Finally, poor oral health can detract from many aspects of life, from getting a job to making friends. Of over 100 Texans with disabilities surveyed by CTD and Texas Advocates, 35% reported missing work or school because of mouth pain; 24% and 19% reported that a personal relationship or employment opportunity (respectively) had been affected by the condition of their teeth; and 30% reported noticing that they had been treated differently because of the condition of their teeth.

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CTD and our partners have made substantial progress on this issue. At CTD's request, the 2017 Texas Legislature directed the Health and Human Services Commission (HHSC) to complete a study of dental services for adult with disabilities in Medicaid.

The recognition by lawmakers that this issue deserved some attention, plus the groundwork we laid with our partners during the interim, led to the filing of SB 556 (Kolkhorst) and HB 1647 (Deshotel) in 2019. This bill would have enacted a dental benefit for adults with disabilities in Medicaid. However, a challenging fiscal note, called misleading by legislators, slowed the bills. Fortunately, HB 4533 (Klick) passed with an amendment that called for a dental services pilot, the first time a dental benefit for non-Waiver adults is mentioned in Texas statute. Of note, individuals participating in the pilot will be eligible for services based on functional need, rather than age of onset of their disability. CTD played a critical role in including this game changing language in HB 4533.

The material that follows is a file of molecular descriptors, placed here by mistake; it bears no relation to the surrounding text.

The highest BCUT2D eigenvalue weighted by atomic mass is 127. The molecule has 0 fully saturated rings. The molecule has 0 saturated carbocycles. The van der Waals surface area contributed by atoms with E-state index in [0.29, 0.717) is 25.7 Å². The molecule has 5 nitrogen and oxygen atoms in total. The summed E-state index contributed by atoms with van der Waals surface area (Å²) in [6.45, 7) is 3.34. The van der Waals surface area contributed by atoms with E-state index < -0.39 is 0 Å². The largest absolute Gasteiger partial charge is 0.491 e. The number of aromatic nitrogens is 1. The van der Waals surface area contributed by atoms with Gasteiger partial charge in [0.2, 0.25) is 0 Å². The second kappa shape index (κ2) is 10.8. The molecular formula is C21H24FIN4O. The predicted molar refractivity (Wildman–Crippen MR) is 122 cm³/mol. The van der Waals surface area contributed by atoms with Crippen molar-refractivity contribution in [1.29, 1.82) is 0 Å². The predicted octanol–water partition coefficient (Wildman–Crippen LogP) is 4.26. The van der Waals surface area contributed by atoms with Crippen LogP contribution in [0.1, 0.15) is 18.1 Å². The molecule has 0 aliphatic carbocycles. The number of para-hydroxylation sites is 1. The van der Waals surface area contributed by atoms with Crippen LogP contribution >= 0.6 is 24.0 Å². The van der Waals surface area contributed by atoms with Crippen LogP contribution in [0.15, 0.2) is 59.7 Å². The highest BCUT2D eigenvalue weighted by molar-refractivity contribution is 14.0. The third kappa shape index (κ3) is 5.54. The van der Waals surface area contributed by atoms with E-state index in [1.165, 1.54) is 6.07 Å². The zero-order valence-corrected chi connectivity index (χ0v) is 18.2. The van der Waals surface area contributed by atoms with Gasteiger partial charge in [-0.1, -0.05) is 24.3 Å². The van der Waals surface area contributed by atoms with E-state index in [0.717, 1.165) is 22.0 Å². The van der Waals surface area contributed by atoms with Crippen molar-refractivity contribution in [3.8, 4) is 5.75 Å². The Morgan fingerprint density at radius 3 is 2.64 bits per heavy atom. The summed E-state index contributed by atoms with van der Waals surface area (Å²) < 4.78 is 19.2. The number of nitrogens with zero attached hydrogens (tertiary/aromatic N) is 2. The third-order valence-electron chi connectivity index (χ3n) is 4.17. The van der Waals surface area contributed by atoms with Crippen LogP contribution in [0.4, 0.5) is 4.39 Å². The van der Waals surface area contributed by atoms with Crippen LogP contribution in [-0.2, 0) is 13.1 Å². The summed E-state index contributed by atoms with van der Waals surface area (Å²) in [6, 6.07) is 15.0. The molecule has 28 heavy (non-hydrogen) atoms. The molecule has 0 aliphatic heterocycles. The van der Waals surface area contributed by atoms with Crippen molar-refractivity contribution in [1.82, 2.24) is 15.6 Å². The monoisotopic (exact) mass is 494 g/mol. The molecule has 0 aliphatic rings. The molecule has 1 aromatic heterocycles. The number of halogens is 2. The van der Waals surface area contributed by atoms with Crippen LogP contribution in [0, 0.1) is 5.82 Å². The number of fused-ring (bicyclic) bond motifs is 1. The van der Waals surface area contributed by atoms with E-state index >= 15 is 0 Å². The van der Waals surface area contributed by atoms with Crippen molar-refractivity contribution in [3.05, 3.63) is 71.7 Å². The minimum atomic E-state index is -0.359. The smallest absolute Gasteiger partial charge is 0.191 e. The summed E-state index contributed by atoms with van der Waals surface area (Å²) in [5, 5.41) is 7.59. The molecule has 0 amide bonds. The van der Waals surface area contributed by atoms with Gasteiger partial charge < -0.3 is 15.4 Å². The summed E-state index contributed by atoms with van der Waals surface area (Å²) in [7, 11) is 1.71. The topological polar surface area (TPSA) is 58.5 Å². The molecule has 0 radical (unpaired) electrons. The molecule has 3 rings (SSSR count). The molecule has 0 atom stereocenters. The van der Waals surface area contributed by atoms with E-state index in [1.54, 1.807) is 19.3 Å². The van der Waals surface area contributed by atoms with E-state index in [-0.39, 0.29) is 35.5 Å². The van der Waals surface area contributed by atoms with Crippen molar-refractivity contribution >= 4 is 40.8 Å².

There are two developments worth noting in the 2020 interim. First, HHSC is researching the HB 4533 dental pilot, which is set to roll out in 2023. A July HHSC update reported that adults in Medicaid waivers who have a dental benefit have fewer ER visits. HHSC staff reported that the savings from avoided ER visits actually paid for the dental benefit. About 10% of Medicaid adults are in waiver level services and have access to a dental benefit, the other 90% have little or nothing. Second, two Texas Medicaid managed care organizations, Superior HealthPlan and United Healthcare, are already working on pilots and data gathering, to start ahead of the State's pilot.


Further Reading